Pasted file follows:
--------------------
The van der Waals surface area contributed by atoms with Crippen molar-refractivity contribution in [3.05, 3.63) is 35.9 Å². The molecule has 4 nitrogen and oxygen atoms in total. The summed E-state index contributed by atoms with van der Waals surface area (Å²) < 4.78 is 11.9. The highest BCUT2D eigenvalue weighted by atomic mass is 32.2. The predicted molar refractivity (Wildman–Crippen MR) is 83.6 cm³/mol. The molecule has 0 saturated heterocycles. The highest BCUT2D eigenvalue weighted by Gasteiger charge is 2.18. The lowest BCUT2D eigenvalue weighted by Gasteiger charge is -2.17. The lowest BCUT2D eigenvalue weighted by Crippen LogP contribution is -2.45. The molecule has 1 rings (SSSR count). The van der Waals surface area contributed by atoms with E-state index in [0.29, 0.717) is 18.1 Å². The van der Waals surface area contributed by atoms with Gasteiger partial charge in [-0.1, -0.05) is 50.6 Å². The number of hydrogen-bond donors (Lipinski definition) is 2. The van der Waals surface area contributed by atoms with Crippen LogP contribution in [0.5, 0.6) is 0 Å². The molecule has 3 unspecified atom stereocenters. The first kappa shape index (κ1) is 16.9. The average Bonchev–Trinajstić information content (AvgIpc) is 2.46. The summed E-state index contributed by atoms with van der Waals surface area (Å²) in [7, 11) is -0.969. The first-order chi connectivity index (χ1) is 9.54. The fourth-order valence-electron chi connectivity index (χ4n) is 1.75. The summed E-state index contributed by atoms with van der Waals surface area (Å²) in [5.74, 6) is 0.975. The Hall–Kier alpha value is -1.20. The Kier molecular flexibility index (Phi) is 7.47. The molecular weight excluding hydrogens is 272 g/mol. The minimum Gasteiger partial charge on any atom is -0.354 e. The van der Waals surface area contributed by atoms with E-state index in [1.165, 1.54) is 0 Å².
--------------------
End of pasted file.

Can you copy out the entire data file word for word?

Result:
The van der Waals surface area contributed by atoms with Crippen molar-refractivity contribution in [3.05, 3.63) is 35.9 Å². The molecule has 4 nitrogen and oxygen atoms in total. The summed E-state index contributed by atoms with van der Waals surface area (Å²) < 4.78 is 11.9. The highest BCUT2D eigenvalue weighted by atomic mass is 32.2. The predicted molar refractivity (Wildman–Crippen MR) is 83.6 cm³/mol. The molecule has 0 saturated heterocycles. The highest BCUT2D eigenvalue weighted by Gasteiger charge is 2.18. The lowest BCUT2D eigenvalue weighted by Gasteiger charge is -2.17. The lowest BCUT2D eigenvalue weighted by Crippen LogP contribution is -2.45. The molecule has 1 rings (SSSR count). The van der Waals surface area contributed by atoms with E-state index in [0.29, 0.717) is 18.1 Å². The van der Waals surface area contributed by atoms with Gasteiger partial charge in [-0.1, -0.05) is 50.6 Å². The number of hydrogen-bond donors (Lipinski definition) is 2. The van der Waals surface area contributed by atoms with Crippen LogP contribution in [0.5, 0.6) is 0 Å². The molecule has 3 unspecified atom stereocenters. The first kappa shape index (κ1) is 16.9. The average Bonchev–Trinajstić information content (AvgIpc) is 2.46. The summed E-state index contributed by atoms with van der Waals surface area (Å²) in [7, 11) is -0.969. The first-order chi connectivity index (χ1) is 9.54. The fourth-order valence-electron chi connectivity index (χ4n) is 1.75. The summed E-state index contributed by atoms with van der Waals surface area (Å²) in [5.74, 6) is 0.975. The Hall–Kier alpha value is -1.20. The Kier molecular flexibility index (Phi) is 7.47. The molecular weight excluding hydrogens is 272 g/mol. The minimum Gasteiger partial charge on any atom is -0.354 e. The van der Waals surface area contributed by atoms with E-state index in [1.165, 1.54) is 0 Å².